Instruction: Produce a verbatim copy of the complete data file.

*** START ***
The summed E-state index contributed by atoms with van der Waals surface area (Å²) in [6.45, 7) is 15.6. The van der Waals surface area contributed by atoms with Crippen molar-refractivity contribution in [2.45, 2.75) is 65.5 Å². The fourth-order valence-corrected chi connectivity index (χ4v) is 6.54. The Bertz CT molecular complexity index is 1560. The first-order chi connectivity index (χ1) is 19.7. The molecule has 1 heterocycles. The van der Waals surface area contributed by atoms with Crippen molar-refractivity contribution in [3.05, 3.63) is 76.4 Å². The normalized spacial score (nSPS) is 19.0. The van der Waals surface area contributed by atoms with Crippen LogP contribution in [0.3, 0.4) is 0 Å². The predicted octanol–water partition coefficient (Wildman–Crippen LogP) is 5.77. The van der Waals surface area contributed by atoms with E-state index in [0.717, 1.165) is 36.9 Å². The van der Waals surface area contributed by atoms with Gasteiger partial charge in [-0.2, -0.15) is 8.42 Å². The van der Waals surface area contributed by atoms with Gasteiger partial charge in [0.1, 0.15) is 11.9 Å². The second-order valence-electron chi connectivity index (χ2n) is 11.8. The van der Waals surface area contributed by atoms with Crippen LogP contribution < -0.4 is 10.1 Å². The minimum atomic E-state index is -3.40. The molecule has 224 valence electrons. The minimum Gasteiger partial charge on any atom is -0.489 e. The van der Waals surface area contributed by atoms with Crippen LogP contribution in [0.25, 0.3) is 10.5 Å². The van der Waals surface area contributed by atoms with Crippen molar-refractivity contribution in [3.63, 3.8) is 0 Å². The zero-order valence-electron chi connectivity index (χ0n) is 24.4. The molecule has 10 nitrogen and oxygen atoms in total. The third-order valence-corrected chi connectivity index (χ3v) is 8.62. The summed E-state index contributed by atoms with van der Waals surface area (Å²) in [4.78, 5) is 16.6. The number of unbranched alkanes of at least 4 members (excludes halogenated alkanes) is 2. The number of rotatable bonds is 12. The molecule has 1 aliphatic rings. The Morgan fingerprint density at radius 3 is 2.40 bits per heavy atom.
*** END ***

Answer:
The summed E-state index contributed by atoms with van der Waals surface area (Å²) in [6.45, 7) is 15.6. The van der Waals surface area contributed by atoms with Crippen molar-refractivity contribution in [2.45, 2.75) is 65.5 Å². The fourth-order valence-corrected chi connectivity index (χ4v) is 6.54. The Bertz CT molecular complexity index is 1560. The first-order chi connectivity index (χ1) is 19.7. The molecule has 1 heterocycles. The van der Waals surface area contributed by atoms with Crippen molar-refractivity contribution in [3.05, 3.63) is 76.4 Å². The normalized spacial score (nSPS) is 19.0. The van der Waals surface area contributed by atoms with Crippen LogP contribution in [0.3, 0.4) is 0 Å². The predicted octanol–water partition coefficient (Wildman–Crippen LogP) is 5.77. The van der Waals surface area contributed by atoms with E-state index in [0.717, 1.165) is 36.9 Å². The van der Waals surface area contributed by atoms with Gasteiger partial charge in [-0.2, -0.15) is 8.42 Å². The van der Waals surface area contributed by atoms with Gasteiger partial charge in [0.1, 0.15) is 11.9 Å². The second-order valence-electron chi connectivity index (χ2n) is 11.8. The van der Waals surface area contributed by atoms with Crippen LogP contribution < -0.4 is 10.1 Å². The minimum atomic E-state index is -3.40. The molecule has 224 valence electrons. The minimum Gasteiger partial charge on any atom is -0.489 e. The van der Waals surface area contributed by atoms with Crippen LogP contribution in [0.25, 0.3) is 10.5 Å². The van der Waals surface area contributed by atoms with Crippen molar-refractivity contribution in [3.63, 3.8) is 0 Å². The zero-order valence-electron chi connectivity index (χ0n) is 24.4. The molecule has 10 nitrogen and oxygen atoms in total. The third-order valence-corrected chi connectivity index (χ3v) is 8.62. The summed E-state index contributed by atoms with van der Waals surface area (Å²) in [4.78, 5) is 16.6. The number of unbranched alkanes of at least 4 members (excludes halogenated alkanes) is 2. The number of rotatable bonds is 12. The molecule has 1 aliphatic rings. The Morgan fingerprint density at radius 3 is 2.40 bits per heavy atom.